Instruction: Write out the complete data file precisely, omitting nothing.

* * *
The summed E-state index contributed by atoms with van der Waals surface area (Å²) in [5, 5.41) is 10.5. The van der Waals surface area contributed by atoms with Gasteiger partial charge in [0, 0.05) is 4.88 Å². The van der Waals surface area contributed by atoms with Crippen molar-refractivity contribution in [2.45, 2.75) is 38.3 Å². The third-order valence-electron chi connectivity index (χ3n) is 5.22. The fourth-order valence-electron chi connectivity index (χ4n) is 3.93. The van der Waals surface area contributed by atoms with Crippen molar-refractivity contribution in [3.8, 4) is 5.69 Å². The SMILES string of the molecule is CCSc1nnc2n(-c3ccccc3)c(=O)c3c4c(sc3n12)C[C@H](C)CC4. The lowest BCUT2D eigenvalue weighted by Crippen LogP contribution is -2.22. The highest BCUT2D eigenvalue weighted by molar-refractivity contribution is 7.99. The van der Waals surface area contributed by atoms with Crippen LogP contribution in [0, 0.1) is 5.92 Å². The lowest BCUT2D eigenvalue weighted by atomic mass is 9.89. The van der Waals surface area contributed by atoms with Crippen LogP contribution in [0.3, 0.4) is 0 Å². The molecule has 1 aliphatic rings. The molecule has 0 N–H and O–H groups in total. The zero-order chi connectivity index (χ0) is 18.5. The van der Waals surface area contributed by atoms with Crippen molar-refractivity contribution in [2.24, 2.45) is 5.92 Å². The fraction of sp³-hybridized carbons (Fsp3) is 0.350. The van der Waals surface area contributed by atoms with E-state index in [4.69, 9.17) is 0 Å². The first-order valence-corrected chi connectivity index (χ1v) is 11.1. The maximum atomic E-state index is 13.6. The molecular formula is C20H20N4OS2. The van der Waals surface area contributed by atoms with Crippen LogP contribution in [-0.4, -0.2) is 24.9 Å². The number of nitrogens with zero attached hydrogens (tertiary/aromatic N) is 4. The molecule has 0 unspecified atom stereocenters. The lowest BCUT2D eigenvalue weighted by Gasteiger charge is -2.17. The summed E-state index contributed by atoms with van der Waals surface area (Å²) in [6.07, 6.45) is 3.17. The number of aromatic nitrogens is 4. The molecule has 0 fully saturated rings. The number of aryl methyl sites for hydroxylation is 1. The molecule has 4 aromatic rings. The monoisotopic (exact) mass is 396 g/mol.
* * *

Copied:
The summed E-state index contributed by atoms with van der Waals surface area (Å²) in [5, 5.41) is 10.5. The van der Waals surface area contributed by atoms with Gasteiger partial charge in [0, 0.05) is 4.88 Å². The van der Waals surface area contributed by atoms with Crippen molar-refractivity contribution in [2.45, 2.75) is 38.3 Å². The third-order valence-electron chi connectivity index (χ3n) is 5.22. The fourth-order valence-electron chi connectivity index (χ4n) is 3.93. The van der Waals surface area contributed by atoms with Crippen molar-refractivity contribution in [3.8, 4) is 5.69 Å². The SMILES string of the molecule is CCSc1nnc2n(-c3ccccc3)c(=O)c3c4c(sc3n12)C[C@H](C)CC4. The lowest BCUT2D eigenvalue weighted by Crippen LogP contribution is -2.22. The highest BCUT2D eigenvalue weighted by molar-refractivity contribution is 7.99. The van der Waals surface area contributed by atoms with Crippen LogP contribution in [0, 0.1) is 5.92 Å². The lowest BCUT2D eigenvalue weighted by atomic mass is 9.89. The van der Waals surface area contributed by atoms with Crippen LogP contribution in [0.3, 0.4) is 0 Å². The molecule has 1 aliphatic rings. The molecule has 0 N–H and O–H groups in total. The zero-order chi connectivity index (χ0) is 18.5. The van der Waals surface area contributed by atoms with Crippen molar-refractivity contribution in [2.24, 2.45) is 5.92 Å². The fraction of sp³-hybridized carbons (Fsp3) is 0.350. The van der Waals surface area contributed by atoms with E-state index in [4.69, 9.17) is 0 Å². The first-order valence-corrected chi connectivity index (χ1v) is 11.1. The maximum atomic E-state index is 13.6. The molecular formula is C20H20N4OS2. The van der Waals surface area contributed by atoms with Crippen LogP contribution in [-0.4, -0.2) is 24.9 Å². The number of nitrogens with zero attached hydrogens (tertiary/aromatic N) is 4. The molecule has 0 unspecified atom stereocenters. The lowest BCUT2D eigenvalue weighted by Gasteiger charge is -2.17. The summed E-state index contributed by atoms with van der Waals surface area (Å²) in [6.07, 6.45) is 3.17. The number of aromatic nitrogens is 4. The molecule has 0 fully saturated rings. The number of aryl methyl sites for hydroxylation is 1. The molecule has 4 aromatic rings. The monoisotopic (exact) mass is 396 g/mol.